For same-sex couples in New Jersey, numerous legal issues can prove complicated. One example is instances in which couples create frozen embryos and then part ways before they bring a child into the world. What is done with that genetic material can be a serious legal issue, one that can drag on for years as parties argue over the fate of those embryos. This can become a serious legal matter in regard to same-sex couples and divorce.

One state is taking a bold approach to the topic through a new law that grants preference to a party who wants to use frozen embryos to bring a child into the world. Previously, most courts ruled in favor of the dissenting voice when it comes to this topic. Few judges want to force parenthood onto an unwilling party. However, there are cases that come before a court that present compelling arguments.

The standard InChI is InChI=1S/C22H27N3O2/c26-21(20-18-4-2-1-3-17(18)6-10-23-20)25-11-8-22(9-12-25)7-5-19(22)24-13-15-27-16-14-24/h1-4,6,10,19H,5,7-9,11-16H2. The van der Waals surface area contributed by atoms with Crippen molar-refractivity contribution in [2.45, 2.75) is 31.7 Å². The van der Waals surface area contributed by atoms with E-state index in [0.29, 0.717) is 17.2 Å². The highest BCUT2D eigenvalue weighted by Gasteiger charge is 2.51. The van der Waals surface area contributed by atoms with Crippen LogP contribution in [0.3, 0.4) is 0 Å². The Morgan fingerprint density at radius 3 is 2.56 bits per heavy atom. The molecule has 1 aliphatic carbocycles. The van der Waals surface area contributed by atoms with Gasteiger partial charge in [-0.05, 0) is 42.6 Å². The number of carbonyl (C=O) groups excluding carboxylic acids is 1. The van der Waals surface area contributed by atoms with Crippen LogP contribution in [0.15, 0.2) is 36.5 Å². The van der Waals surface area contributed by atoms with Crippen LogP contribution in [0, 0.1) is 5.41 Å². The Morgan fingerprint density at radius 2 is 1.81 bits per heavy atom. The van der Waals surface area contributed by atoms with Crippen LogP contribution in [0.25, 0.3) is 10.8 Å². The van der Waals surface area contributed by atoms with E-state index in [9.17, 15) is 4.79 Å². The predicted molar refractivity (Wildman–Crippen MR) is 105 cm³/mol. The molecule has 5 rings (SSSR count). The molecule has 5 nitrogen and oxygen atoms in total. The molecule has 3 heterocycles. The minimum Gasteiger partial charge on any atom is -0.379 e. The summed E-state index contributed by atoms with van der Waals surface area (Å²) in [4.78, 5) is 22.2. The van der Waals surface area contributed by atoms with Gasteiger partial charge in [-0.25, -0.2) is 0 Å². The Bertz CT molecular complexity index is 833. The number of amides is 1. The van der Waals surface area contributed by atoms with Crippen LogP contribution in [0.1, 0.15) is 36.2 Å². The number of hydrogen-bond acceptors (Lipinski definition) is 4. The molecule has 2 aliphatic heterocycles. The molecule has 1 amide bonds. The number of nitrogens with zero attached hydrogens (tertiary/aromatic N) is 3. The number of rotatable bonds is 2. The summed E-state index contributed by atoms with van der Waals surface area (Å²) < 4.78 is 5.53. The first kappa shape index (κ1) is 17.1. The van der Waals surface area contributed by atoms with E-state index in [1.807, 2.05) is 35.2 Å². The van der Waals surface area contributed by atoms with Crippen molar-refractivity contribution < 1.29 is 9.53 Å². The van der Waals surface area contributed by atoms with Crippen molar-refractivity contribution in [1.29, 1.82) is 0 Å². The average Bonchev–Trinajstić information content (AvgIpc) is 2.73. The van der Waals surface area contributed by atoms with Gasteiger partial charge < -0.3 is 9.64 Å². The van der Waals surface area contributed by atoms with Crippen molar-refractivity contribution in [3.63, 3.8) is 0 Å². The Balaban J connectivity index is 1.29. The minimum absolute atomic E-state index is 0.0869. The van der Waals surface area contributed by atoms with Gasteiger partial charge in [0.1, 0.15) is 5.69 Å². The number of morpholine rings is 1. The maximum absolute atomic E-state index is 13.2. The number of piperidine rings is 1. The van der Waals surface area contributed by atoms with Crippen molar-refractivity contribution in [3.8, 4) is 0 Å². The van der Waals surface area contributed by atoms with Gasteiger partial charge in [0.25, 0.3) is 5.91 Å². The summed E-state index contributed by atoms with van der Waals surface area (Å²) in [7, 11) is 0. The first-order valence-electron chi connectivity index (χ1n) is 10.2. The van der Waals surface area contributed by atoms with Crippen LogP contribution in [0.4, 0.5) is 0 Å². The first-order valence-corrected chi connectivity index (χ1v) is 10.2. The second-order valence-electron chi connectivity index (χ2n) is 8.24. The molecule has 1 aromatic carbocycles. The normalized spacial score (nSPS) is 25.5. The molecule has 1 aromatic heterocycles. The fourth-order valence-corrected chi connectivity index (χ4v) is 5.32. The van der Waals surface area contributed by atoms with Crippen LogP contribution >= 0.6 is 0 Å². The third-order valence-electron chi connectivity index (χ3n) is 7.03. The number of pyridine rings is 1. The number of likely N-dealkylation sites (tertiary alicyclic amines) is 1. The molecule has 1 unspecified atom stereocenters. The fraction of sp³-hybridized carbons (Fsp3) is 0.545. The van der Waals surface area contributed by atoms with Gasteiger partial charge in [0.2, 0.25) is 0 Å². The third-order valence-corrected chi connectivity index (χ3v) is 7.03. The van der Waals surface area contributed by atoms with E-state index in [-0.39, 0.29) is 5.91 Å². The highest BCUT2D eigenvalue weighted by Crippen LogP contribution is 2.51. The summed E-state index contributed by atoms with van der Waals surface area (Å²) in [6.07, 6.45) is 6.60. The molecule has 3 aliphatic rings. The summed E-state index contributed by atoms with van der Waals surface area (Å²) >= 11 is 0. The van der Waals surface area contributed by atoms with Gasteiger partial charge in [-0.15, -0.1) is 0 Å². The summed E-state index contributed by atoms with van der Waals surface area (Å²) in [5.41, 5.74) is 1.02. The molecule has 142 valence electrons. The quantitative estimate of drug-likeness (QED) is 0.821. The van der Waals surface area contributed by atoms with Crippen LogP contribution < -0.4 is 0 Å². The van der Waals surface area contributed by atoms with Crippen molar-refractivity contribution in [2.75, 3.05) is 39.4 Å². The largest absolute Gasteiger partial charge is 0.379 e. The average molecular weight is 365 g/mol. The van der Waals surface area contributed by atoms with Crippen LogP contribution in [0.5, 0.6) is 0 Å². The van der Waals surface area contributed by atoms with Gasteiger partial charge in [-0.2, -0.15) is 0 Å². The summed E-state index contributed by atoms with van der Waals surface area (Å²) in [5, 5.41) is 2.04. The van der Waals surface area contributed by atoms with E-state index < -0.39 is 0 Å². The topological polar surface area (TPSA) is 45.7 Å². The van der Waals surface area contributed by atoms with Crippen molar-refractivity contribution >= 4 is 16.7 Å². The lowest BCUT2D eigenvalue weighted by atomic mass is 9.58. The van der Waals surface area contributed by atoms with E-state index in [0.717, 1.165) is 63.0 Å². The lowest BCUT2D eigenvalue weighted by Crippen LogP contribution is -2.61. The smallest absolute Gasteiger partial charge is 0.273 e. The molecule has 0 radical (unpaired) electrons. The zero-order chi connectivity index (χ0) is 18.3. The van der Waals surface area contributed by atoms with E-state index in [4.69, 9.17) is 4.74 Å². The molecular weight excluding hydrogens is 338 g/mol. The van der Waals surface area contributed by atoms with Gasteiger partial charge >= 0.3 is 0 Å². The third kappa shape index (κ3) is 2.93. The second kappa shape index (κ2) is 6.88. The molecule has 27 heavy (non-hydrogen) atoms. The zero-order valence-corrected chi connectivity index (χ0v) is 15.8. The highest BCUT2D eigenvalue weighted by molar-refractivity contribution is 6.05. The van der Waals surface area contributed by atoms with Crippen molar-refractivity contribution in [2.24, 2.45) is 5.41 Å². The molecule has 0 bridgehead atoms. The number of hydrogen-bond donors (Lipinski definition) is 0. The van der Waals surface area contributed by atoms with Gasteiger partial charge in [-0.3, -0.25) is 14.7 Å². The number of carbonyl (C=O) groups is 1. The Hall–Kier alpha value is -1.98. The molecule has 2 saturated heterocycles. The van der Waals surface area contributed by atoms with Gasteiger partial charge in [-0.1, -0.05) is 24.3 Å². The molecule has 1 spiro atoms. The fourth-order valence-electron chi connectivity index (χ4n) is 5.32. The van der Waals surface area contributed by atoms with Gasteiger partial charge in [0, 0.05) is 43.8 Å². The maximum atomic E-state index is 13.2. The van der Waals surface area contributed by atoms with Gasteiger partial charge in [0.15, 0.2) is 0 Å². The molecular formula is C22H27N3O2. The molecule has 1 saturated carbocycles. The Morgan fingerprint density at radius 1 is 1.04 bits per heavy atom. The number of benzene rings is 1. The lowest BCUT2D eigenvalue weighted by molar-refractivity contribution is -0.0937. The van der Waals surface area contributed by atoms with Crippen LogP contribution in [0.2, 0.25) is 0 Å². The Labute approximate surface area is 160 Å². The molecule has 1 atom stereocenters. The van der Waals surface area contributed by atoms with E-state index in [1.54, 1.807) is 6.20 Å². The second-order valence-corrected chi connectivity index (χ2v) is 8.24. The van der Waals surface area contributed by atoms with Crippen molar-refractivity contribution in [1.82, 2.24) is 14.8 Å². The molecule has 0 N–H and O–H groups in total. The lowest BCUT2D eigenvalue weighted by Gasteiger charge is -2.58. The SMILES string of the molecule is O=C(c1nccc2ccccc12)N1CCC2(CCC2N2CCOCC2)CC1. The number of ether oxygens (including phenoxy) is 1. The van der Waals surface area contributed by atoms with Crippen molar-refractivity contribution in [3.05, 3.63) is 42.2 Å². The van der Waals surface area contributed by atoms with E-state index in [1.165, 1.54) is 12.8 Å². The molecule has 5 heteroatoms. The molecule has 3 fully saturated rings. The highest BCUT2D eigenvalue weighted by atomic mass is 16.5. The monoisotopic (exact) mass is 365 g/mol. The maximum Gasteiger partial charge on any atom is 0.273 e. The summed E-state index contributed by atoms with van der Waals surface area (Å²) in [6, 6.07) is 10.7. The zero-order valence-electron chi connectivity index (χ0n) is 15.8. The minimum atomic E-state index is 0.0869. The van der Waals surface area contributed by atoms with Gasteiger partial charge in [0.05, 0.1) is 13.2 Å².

In the case of same-sex couples, some choose to have both parties submit eggs or sperm for the purpose of creating embryos. A donor supplies the additional material, and the couple ends up with frozen embryos that could have either party’s genetic makeup. In fact, this approach could result in twins or other multiples that have a genetic link to both partners. 

When a relationship ends, one party may want to use the embryos to have a child, while the other wants the genetic material destroyed. That can bring the matter before a court. In Arizona, the state that now allows one party to have a child against the wishes of the other, the matter is likely to make its way through the court system, and could eventually reach the U.S. Supreme Court. For many New Jersey readers, the implications of this law are concerning. In regard to same-sex couple and divorce, this new approach could help simplify how frozen embryos will be used.